The line of walking Indonesians crossed the street towards the airport just after the small bridge. The road besides the track, that was closed, was used as walking lane under the tall trees. The last section to the outer fence of the airport was under the burning hot sun, over a bumpy, grassy field between ambulances and cars of emergency teams. From a distance you could already see the tail of the plane, just between the trees and other vegetation. This was the only part that wasn't engulfed in flames or blackened. When arriving at the fence, I noticed that it was higher than it's surroundings, which made it quite difficult to see anything from the crashed airliner. The flow of people followed the main road again in the direction of the air force base. I followed obediently.

Walking along the fence I noticed an entrance that wasn't there officially. A pile of trash was used as emergency road for the ambulances to get to and from the plane. The strict security in the form of several staff of the air force was here as well. No use of starting a discussion here, you wouldn't succeed for sure. Walking again and looking for a next possibility. Back to the main road besides the railroad track, where the rest of Yogyakarta seemed to walk at the moment. The pedestrian zone that had formed by closing off the main road gave a pretty good image of how the city center could be, if only it were free of cars.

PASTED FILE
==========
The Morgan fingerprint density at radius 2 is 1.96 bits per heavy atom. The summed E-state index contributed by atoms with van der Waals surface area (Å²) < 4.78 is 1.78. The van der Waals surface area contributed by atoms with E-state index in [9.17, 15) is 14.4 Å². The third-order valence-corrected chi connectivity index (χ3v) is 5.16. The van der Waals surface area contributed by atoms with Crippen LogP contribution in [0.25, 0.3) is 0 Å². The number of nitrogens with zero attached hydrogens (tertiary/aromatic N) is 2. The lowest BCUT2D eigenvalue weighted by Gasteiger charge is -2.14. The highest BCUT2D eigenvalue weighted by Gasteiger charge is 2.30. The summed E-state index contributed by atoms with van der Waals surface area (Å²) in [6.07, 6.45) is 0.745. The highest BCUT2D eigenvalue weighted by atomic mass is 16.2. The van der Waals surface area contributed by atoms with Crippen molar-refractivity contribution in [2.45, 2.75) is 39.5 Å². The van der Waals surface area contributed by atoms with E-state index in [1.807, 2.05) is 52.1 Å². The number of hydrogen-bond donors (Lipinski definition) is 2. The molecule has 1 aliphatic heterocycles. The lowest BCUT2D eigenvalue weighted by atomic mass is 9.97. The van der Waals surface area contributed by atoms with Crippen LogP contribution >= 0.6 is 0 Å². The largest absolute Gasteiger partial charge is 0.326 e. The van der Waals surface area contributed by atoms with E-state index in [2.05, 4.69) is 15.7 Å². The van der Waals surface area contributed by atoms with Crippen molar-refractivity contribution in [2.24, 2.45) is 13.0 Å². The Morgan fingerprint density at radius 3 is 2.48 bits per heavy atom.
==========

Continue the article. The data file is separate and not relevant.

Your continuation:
Around the corner, but still not there, the road brought me even closer. The fences here were higher. On top of the earthen hills were air force men. Not a single Indonesian would be allowed to take a look from up there, knowing that if one is allowed, the others want to do the same; humans are just like a herd of sheep. Just keep walking. Eventually everyone arrived on the main road to the air force base itself. The main gate at the road Yogyakarta-Solo was closed, so no way to get in there as well. I was happy I chose to walk all the way, however I was covered in sweat by now. I also forgot to bring my bottle of water, so I had to look for a new one as well.

Gathered crowds watch the plane's wreckage from as close by as possible. Police and spectators play games around the police lines during the day. The wing of the plane is still erected, but was taken down the following night.